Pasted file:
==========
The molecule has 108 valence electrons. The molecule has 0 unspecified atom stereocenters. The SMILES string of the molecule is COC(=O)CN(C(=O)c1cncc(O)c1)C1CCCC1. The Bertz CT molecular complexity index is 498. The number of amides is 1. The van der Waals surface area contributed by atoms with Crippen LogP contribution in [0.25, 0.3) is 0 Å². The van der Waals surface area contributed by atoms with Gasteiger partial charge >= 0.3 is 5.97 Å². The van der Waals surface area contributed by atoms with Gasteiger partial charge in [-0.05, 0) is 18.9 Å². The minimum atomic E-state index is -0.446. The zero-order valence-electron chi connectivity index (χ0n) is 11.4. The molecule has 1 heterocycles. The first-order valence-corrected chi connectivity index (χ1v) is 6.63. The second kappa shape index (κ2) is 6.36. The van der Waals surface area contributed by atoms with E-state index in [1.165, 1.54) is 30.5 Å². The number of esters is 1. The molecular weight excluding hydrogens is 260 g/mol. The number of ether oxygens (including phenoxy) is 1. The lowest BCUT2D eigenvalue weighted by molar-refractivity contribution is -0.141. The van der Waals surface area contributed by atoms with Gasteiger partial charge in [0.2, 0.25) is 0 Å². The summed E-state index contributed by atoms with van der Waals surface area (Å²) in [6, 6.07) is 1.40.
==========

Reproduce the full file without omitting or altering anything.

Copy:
The molecule has 108 valence electrons. The molecule has 0 unspecified atom stereocenters. The SMILES string of the molecule is COC(=O)CN(C(=O)c1cncc(O)c1)C1CCCC1. The Bertz CT molecular complexity index is 498. The number of amides is 1. The van der Waals surface area contributed by atoms with Crippen LogP contribution in [0.25, 0.3) is 0 Å². The van der Waals surface area contributed by atoms with Gasteiger partial charge >= 0.3 is 5.97 Å². The van der Waals surface area contributed by atoms with Gasteiger partial charge in [-0.05, 0) is 18.9 Å². The minimum atomic E-state index is -0.446. The zero-order valence-electron chi connectivity index (χ0n) is 11.4. The molecule has 1 heterocycles. The first-order valence-corrected chi connectivity index (χ1v) is 6.63. The second kappa shape index (κ2) is 6.36. The van der Waals surface area contributed by atoms with E-state index in [1.165, 1.54) is 30.5 Å². The number of esters is 1. The molecular weight excluding hydrogens is 260 g/mol. The number of ether oxygens (including phenoxy) is 1. The lowest BCUT2D eigenvalue weighted by molar-refractivity contribution is -0.141. The van der Waals surface area contributed by atoms with Gasteiger partial charge in [0.2, 0.25) is 0 Å². The summed E-state index contributed by atoms with van der Waals surface area (Å²) in [6, 6.07) is 1.40.